“We looked at it as a band and thought that ember could be the start of something or the end of it. It could be the start of a spark or the end of a spark. So, it’s just kind of an open-ended thing to be left for interpretation,” Burnley said.

One of the most often requested tracks off Ember has been the hit song “Tourniquet,” which was made into a music video released last December. Featuring a driving bass heavy drum line, a beautiful blending of tones and a textbook example of Burnley’s vocal prowess, it stands as a gem of modern hard rock. Unlike past hits by Breaking Benjamin, this was not a brainchild solely of Burnley.

Enjoy what you're reading? Get content from The Daily Cardinal delivered to your inbox

“I’ve had to do a lot of the writing on past albums — some albums I’ve written the whole thing, completely … but this time around, I’ve got guys around me that are amazing songwriters. So, with ‘Tourniquet,’ in particular, I didn’t write any of that music at all — not one bit of it. Keith Wallen — our (rhythm) guitar player — he wrote that. All I had to do was put the words to it,” he said.

It is quite clear that Ben Burnley is in a good spot with his bandmates. This should invigorate the thralls of fans Breaking Benjamin has throughout the country, as the band is scheduled to visit nearly every corner of the nation within the year.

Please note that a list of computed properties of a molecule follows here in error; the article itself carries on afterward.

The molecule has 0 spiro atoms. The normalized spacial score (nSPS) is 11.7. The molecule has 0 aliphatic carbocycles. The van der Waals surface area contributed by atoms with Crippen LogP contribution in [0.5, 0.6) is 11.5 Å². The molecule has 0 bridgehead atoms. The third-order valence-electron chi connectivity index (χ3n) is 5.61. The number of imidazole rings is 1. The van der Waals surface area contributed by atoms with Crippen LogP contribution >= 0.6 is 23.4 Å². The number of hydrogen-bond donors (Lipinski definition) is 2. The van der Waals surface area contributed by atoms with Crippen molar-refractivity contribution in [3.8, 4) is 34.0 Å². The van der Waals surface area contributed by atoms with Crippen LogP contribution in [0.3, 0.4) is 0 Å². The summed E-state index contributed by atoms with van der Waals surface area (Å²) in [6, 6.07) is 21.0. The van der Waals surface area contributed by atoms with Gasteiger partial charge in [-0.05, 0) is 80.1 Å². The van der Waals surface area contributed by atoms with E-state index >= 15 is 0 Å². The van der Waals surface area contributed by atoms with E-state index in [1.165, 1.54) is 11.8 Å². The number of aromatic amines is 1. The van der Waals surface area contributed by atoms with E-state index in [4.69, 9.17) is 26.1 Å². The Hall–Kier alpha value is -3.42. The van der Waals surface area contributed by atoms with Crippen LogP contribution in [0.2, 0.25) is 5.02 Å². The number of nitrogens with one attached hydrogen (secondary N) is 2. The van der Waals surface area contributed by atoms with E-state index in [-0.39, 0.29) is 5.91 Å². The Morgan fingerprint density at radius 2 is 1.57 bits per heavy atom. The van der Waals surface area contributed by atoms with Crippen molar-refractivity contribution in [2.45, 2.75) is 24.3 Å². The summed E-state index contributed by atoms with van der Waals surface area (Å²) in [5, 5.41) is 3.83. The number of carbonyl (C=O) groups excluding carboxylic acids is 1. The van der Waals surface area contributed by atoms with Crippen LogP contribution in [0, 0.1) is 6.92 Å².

On March 25, a massive show featuring Skillet, Underoath and Fight The Fury headlined by Breaking Benjamin will take place at the Sylvee in Madison with doors opening at 5:30 p.m. and the show beginning an hour after.

Wisconsin is, in fact, one of the states that Breaking Benjamin will visit the most and has been a frequent stop for the band in the past. When asked about the many shows in Wisconsin, Burnley spoke very highly of the Badger State.

“Oh dude, the people are just super nice, and the food is good, and you know how to rock and have a great time at a rock show. It’s just a really, really cool vibe there, it always has been. Some places you go and people — I wouldn’t say they’re lame — but they just express themselves in a different way. Which is cool and all, but there it’s very high energy and a lot of excitement. Sometimes you go places and people are more observant … there, people just know how to rock, and we love it.”

Ben Burnley is one of the more underrated musicians and creative minds of the past 20 years in American music. While others have faded away into irrelevance, here is this hard-rock band Breaking Benjamin churning out hit after hit, with no signs of relenting. The fans have responded, snatching up albums and tour tickets by the hundreds of thousands.

For more tour information, visit the band’s website by clicking here.

To purchase tickets for the show this month at the Sylvee in Madison, click here.

John Everman is an arts editor for the Daily Cardinal. To read more of his work, click here.

Support your local paper
Donate Today
The Daily Cardinal has been covering the University and Madison community since 1892. Please consider giving today.

Powered by SNworks Solutions by The State News
All Content © 2024 The Daily Cardinal